In this tutorial, you will learn about basic resin casting - the types of resins, how to measure them and how to work with them. You will also learn about different types of molds and how to mix them. We even cover how you should cleanup!
Resin is used in lots of craft work. You don't normally make it at home so search results for how to make resin are misleading. So remember to handle store bought resins with care as per manufacturers directions and only use reputable suppliers. Resin can be a fun project, whether you are working with it for professional or hobby crafts, and you should always take basic precautions.
What you need
Let’s start with the basic types of resins, shall we?
Types of Resins
Polyester Resin : is a liquid plastic that hardens when a few drops of the catalyst are added to create a chemical reaction. Polyester Resin is durable and is the resin of choice for industrial applications and serious crafters who are experienced in resin casting. This resin is highly toxic and should be used in a well ventilated area using protective masks to avoid inhalation. One main advantage of Polyester Resin is the depth in which it can be poured for larger embed projects. Polyester Resin is cheaper to buy than Epoxy resin as it is generally purchased in larger quantities such as 1lt + tins.
Epoxy resins also come in two parts: resin and hardener. The two parts must be mixed in the precise ratio given in the manufacturer’s instructions. Imprecise measuring and mixing prevents the epoxy resin from solidifying or curing. Epoxy resin is also self leveling, giving your project a glass like finish without too much technique. More expensive than the polyester resin but a great way to get started for a small batch of projects.
Always handle resins with care, and follow the proper use that is recommended by the manufacturer.
Pigments and Dyes These come in liquids, powders and pastes . You will need to purchase color dyes that are suitable for your brand of resin. Dye’s are added during the mixing process.
Now let’s move to the different types of molds.
Molds and how to pour your resin
Dimensional Molds: These are molds that create a 3D object, such as a heart shaped pendant, bangle or coaster etc. Latex and Plastic Molds can be purchased for resin casting or you can make your own molds, or use items you have around the home. When choosing molds consider the process for pouring resin into molds. You need to have a mold that is stable and can hold the weight of the resin.
Plastic molds: You can use store-bought chocolate molds, specific pendant molds or other similar molds. again these are great to use due to the flexibility.
Home molds: Ice cube trays work well for pendants, chocolate box inlays are a great source of small rounded molds. You can use any durable (heat-proof) plastic item you find in your home. You can also use inflexible molds that can be cut or broken away from the casting, such as a glass jar or plastic lunch container.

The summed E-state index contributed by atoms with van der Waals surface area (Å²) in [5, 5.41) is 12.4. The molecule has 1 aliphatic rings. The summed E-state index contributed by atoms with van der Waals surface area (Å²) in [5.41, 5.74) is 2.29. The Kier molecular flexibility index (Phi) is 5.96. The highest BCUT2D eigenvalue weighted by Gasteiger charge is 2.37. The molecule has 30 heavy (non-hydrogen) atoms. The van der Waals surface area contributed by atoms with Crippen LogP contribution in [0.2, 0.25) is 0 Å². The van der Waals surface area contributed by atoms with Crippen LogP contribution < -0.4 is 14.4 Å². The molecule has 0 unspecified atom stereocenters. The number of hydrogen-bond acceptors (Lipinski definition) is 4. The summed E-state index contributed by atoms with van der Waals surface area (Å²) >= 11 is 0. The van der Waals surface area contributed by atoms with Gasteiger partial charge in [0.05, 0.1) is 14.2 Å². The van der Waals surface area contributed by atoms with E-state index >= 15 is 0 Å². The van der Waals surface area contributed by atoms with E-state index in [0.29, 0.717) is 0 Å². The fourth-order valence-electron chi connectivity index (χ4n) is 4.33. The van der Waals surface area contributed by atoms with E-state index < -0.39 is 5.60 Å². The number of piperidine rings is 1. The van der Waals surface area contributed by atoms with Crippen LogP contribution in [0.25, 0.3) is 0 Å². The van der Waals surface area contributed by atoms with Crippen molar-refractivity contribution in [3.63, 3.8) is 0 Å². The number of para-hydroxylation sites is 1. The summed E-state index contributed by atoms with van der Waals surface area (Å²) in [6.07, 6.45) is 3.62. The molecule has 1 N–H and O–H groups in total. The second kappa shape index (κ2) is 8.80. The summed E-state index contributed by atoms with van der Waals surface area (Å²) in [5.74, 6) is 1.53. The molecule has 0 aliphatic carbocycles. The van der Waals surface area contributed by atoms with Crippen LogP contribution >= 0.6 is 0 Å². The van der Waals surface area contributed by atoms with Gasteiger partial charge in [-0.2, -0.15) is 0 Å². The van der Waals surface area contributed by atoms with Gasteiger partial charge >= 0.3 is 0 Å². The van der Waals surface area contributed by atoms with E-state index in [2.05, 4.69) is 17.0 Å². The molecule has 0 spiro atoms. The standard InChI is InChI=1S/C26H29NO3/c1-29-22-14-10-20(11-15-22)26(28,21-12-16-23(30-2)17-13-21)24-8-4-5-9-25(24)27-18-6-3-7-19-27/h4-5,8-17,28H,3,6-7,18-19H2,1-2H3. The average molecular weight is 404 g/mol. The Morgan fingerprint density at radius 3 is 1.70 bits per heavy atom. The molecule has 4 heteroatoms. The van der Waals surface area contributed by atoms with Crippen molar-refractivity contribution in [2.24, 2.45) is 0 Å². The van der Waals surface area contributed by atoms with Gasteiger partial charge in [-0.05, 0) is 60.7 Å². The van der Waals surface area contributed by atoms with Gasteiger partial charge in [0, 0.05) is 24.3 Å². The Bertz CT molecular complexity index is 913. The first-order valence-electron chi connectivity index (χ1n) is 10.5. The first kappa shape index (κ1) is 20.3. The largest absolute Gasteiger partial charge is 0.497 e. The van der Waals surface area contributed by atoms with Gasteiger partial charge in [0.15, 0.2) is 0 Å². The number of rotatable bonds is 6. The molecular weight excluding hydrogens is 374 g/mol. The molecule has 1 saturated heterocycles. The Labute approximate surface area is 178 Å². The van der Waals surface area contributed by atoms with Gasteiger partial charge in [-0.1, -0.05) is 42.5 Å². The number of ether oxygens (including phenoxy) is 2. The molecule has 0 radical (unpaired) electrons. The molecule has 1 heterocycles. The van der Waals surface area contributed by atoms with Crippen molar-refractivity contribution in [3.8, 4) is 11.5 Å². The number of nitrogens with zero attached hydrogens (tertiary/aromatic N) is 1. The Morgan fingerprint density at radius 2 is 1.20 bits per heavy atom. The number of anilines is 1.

Mold Release : If you are using a flexible mold there really is no need to add a mold release agent. However, a perfect inexpensive release agent is spray cooking oil. Simply give your mold a quick spray and wipe it over and it’s ready to use.
Flat Objects: You can also pour your resin over flat objects such as scrabble pieces, decorated coasters, trays and flat jewelry pieces.
Ok, so we know about types of resins and the different molds, but how do we mix and use?
How to mix
Your resin will come with its very own set of instructions which you should follow strictly. Basically you will measure the two parts (as per the instructions provided on your product) together and then pour into your mold.
For mixing and measuring use baking spoons and measuring jugs as these will give you an accurate measurement.
Wipe out your measuring tools after each use, making sure you have separate tools for the resin and hardener parts.
Plastic disposable bowls, spoons or cups work well as you can discard them after each use. Do not over mix or your resin will be filled with air bubbles. Let your resin rest for a few moments before pouring to avoid extra air.
Air Bubbles: Can be gently tapped out or use a straw and your warm breath to blow over the bubble, this disperses the soft resin and releases the air trapped underneath the surface. Larger projects use a warm setting on your hair dryer or embossing gun.
You can embed all sorts of items to make your resin exciting, from plastic toys to coins, dried foliage, and even cake sprinkles.
Photos and images can easily be embedded into your resin but it is advised to coat your image and photo with a sealer first to prevent the ink dyes from running in your resin. Using white clear drying craft glue is one way to seal your image, you can also use a spray varnish or other archival sealer. Make sure it is completely dried before pouring.
And now, the dreaded cleanup.
If you have spilled your image, use an acetone cleaner, such as nail varnish remover or methylated spirits before it cures. Cured resin can be chipped away with knives or chisels. The easiest way to clean up resin is not to spill it in the first place. The best way to remove resin from hands Is acetone.